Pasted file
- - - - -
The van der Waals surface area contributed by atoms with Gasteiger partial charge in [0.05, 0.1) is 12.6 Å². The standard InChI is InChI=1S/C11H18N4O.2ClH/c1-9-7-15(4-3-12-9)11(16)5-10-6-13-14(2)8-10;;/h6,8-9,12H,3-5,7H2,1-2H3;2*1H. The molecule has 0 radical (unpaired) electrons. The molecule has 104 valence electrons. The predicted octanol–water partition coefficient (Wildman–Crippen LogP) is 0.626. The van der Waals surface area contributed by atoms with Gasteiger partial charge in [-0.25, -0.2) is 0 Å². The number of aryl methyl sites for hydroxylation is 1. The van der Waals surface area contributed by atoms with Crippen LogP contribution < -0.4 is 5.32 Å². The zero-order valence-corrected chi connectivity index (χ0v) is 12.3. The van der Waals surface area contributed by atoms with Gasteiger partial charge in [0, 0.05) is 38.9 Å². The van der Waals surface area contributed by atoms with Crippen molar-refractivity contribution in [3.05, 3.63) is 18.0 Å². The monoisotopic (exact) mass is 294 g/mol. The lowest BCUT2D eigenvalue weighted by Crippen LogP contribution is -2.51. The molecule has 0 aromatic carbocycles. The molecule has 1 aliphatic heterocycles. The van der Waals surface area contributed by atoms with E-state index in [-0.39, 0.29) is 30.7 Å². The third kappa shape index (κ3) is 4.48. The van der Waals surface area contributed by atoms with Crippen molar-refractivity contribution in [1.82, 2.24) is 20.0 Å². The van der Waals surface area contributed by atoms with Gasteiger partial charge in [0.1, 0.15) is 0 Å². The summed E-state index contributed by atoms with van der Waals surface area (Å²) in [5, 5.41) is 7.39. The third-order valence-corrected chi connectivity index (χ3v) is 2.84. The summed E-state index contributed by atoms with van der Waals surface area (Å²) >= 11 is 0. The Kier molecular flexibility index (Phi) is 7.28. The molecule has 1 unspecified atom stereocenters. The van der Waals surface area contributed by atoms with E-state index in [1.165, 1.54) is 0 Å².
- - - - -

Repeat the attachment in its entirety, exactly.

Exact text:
The van der Waals surface area contributed by atoms with Gasteiger partial charge in [0.05, 0.1) is 12.6 Å². The standard InChI is InChI=1S/C11H18N4O.2ClH/c1-9-7-15(4-3-12-9)11(16)5-10-6-13-14(2)8-10;;/h6,8-9,12H,3-5,7H2,1-2H3;2*1H. The molecule has 0 radical (unpaired) electrons. The molecule has 104 valence electrons. The predicted octanol–water partition coefficient (Wildman–Crippen LogP) is 0.626. The van der Waals surface area contributed by atoms with Gasteiger partial charge in [-0.25, -0.2) is 0 Å². The number of aryl methyl sites for hydroxylation is 1. The van der Waals surface area contributed by atoms with Crippen LogP contribution < -0.4 is 5.32 Å². The zero-order valence-corrected chi connectivity index (χ0v) is 12.3. The van der Waals surface area contributed by atoms with Gasteiger partial charge in [0, 0.05) is 38.9 Å². The van der Waals surface area contributed by atoms with Crippen molar-refractivity contribution in [3.05, 3.63) is 18.0 Å². The monoisotopic (exact) mass is 294 g/mol. The lowest BCUT2D eigenvalue weighted by Crippen LogP contribution is -2.51. The molecule has 0 aromatic carbocycles. The molecule has 1 aliphatic heterocycles. The van der Waals surface area contributed by atoms with E-state index in [-0.39, 0.29) is 30.7 Å². The third kappa shape index (κ3) is 4.48. The van der Waals surface area contributed by atoms with Crippen molar-refractivity contribution in [1.82, 2.24) is 20.0 Å². The van der Waals surface area contributed by atoms with Gasteiger partial charge in [0.1, 0.15) is 0 Å². The summed E-state index contributed by atoms with van der Waals surface area (Å²) in [5, 5.41) is 7.39. The third-order valence-corrected chi connectivity index (χ3v) is 2.84. The summed E-state index contributed by atoms with van der Waals surface area (Å²) >= 11 is 0. The Kier molecular flexibility index (Phi) is 7.28. The molecule has 1 unspecified atom stereocenters. The van der Waals surface area contributed by atoms with E-state index in [1.165, 1.54) is 0 Å².